Arsonists are being blamed for causing most of the 105 fires in the Galicia region of northwest Spain, which borders Portugal. "There was fire everywhere", a resident of the town of Penacova told RTP television.
The 27 deaths, confirmed by Portugal's national civil protection agency, came four months after 64 people were killed and more than 250 injured on June 17, in the deadliest fire in the country's history.
"There are still places where security services have not yet managed to reach", civil protection agency spokeswoman Patricia Gaspar said, adding that the toll remained preliminary for that reason.
Authorities in both countries said that the strong winds from Hurricane Ophelia in the Atlantic Ocean and high temperatures fanned the fires, but investigations were also focusing on human causes.
Spain's Prime Minister, Mariano Rajoy, has travelled to the northwestern region of Galicia, where thousands of people have been evacuated.
The 524 registered outbreaks of fire in Portugal, by far the most since 2006, were caused by "higher than average temperatures for the season and the cumulative effect of drought", Gaspar said. Light rainfall was expected to help extinguish the flames.
Firefighters were battling 50 blazes in Portugal and a similar number in Spain on Tuesday (NZ time). Images broadcast on Spanish TV showed local residents, their mouths and noses covered with handkerchiefs, trying to contain the flames with buckets and pans of water. Most fires are set deliberately, officials say, and spread quickly due to poor forest management which leaves debris that fuels fires.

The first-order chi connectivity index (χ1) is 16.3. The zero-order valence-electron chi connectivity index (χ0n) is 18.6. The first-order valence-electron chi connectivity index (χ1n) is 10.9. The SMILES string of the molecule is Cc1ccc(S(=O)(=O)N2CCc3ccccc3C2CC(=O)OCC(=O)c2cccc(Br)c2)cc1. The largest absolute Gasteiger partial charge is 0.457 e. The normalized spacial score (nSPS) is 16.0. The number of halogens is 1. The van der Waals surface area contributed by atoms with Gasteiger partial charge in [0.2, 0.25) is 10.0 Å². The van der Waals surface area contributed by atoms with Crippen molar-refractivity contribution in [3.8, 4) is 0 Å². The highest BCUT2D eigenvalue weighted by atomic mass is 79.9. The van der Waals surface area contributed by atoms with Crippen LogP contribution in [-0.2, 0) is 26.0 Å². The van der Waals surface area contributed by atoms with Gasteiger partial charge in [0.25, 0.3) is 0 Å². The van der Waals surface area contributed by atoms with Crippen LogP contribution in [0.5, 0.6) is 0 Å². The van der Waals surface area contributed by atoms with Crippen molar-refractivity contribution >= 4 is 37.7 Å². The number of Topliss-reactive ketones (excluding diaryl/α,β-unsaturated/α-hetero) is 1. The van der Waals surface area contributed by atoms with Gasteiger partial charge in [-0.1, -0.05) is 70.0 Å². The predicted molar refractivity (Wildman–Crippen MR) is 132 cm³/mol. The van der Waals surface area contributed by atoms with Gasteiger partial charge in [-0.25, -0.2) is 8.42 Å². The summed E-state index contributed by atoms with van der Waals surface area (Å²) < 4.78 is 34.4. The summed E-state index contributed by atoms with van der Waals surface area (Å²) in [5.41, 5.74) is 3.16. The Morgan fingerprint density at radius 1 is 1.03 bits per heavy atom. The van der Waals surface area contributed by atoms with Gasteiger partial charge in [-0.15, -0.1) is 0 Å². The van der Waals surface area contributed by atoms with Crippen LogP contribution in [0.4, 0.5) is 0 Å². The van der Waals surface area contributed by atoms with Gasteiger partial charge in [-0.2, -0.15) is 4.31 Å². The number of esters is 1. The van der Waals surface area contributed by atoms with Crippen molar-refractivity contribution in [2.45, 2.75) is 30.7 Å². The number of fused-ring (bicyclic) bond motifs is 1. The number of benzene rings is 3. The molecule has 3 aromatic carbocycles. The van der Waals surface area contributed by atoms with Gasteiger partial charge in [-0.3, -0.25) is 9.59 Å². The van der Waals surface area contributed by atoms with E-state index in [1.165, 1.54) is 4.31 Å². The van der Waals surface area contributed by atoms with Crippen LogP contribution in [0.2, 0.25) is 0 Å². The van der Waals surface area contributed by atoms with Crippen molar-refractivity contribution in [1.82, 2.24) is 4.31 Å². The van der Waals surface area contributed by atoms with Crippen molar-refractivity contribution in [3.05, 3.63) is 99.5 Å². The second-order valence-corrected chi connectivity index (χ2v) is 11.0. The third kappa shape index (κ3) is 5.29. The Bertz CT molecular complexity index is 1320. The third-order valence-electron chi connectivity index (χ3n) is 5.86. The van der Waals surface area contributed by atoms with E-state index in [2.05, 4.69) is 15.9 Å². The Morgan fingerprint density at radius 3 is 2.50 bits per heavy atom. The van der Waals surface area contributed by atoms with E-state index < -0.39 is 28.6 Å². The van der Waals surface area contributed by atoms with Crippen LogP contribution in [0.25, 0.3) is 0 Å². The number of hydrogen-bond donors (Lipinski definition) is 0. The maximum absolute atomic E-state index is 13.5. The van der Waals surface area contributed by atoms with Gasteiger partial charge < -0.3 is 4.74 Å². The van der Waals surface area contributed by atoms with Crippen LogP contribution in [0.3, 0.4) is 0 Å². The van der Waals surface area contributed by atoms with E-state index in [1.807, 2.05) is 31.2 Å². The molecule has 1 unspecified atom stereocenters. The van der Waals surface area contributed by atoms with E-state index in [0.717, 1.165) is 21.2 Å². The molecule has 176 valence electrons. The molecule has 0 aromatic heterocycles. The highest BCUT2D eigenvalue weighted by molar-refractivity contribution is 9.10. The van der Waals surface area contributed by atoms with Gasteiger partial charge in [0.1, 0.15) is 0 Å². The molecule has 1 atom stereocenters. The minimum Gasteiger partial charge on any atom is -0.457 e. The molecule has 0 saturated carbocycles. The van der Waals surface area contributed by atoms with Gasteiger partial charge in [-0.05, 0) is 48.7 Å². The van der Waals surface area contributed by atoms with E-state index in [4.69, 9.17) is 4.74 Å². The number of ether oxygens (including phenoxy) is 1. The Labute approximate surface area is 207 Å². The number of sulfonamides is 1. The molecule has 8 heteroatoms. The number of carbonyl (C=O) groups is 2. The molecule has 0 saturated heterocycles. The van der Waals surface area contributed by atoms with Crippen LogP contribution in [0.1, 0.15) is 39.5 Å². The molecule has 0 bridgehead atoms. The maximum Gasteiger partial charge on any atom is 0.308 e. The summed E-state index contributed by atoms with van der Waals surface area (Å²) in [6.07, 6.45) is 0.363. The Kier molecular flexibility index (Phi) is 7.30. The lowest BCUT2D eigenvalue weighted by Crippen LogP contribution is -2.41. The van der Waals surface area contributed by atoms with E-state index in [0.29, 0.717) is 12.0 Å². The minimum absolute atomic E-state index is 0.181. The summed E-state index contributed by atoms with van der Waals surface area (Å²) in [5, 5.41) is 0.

It is estimated that at least 5,000 hectares of land have been destroyed in Galicia and it has been reported on Monday that there are now 35 focal points in the neighboring region of Asturias.
Five wildfires were raging near Vigo, Galicia's biggest city, forcing authorities to close schools, roads and factories and shelter people forced to leave their homes in sports centres and hotels.
Regional President Alberto Nunez Feijoo called them "bordering on homicidal" and the Rural Environment Council also mentioned a "clear intent" behind the numerous blazes. The fire prompted the evacuation of hundreds of people. Two of the victims were found in a charred vehicle and the other one was an elderly man who died when trying to put out the flames in his house.
Alberto Nunez Feijoo, leader of Galicia, said Monday that numerous fires had started as acts of arson.